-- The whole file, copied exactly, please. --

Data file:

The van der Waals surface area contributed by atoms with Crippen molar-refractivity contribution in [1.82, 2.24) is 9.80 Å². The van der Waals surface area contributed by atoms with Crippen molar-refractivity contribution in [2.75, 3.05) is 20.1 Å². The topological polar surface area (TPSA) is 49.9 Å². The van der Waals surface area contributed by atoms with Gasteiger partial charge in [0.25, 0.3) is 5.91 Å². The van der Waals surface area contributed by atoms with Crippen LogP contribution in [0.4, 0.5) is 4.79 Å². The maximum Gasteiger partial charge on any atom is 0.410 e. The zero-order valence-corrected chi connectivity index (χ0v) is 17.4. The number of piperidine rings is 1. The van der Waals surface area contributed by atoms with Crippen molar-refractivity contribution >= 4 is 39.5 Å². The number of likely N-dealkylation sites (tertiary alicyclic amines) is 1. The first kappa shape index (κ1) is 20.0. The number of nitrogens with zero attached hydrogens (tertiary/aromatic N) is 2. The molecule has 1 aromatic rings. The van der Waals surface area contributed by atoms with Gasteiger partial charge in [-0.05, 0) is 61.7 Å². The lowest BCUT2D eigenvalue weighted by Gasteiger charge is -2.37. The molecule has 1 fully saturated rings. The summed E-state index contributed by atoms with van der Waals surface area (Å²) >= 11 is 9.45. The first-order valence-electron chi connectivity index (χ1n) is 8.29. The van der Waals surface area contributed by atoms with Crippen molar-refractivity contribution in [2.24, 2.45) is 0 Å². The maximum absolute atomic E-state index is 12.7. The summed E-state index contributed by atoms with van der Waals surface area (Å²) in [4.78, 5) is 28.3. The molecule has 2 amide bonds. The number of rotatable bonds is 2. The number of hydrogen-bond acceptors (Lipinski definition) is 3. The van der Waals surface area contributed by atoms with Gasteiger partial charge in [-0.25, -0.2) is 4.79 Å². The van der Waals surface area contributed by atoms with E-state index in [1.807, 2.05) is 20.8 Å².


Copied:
The van der Waals surface area contributed by atoms with Crippen molar-refractivity contribution in [1.82, 2.24) is 9.80 Å². The van der Waals surface area contributed by atoms with Crippen molar-refractivity contribution in [2.75, 3.05) is 20.1 Å². The topological polar surface area (TPSA) is 49.9 Å². The van der Waals surface area contributed by atoms with Gasteiger partial charge in [0.25, 0.3) is 5.91 Å². The van der Waals surface area contributed by atoms with Crippen LogP contribution in [0.4, 0.5) is 4.79 Å². The maximum Gasteiger partial charge on any atom is 0.410 e. The zero-order valence-corrected chi connectivity index (χ0v) is 17.4. The number of piperidine rings is 1. The van der Waals surface area contributed by atoms with Crippen molar-refractivity contribution >= 4 is 39.5 Å². The number of likely N-dealkylation sites (tertiary alicyclic amines) is 1. The first kappa shape index (κ1) is 20.0. The number of nitrogens with zero attached hydrogens (tertiary/aromatic N) is 2. The molecule has 1 aromatic rings. The van der Waals surface area contributed by atoms with Gasteiger partial charge in [-0.05, 0) is 61.7 Å². The lowest BCUT2D eigenvalue weighted by Gasteiger charge is -2.37. The molecule has 1 fully saturated rings. The summed E-state index contributed by atoms with van der Waals surface area (Å²) >= 11 is 9.45. The first-order valence-electron chi connectivity index (χ1n) is 8.29. The van der Waals surface area contributed by atoms with Crippen molar-refractivity contribution in [2.24, 2.45) is 0 Å². The maximum absolute atomic E-state index is 12.7. The summed E-state index contributed by atoms with van der Waals surface area (Å²) in [4.78, 5) is 28.3. The molecule has 2 amide bonds. The number of rotatable bonds is 2. The number of hydrogen-bond acceptors (Lipinski definition) is 3. The van der Waals surface area contributed by atoms with Gasteiger partial charge in [-0.25, -0.2) is 4.79 Å². The van der Waals surface area contributed by atoms with E-state index in [1.807, 2.05) is 20.8 Å².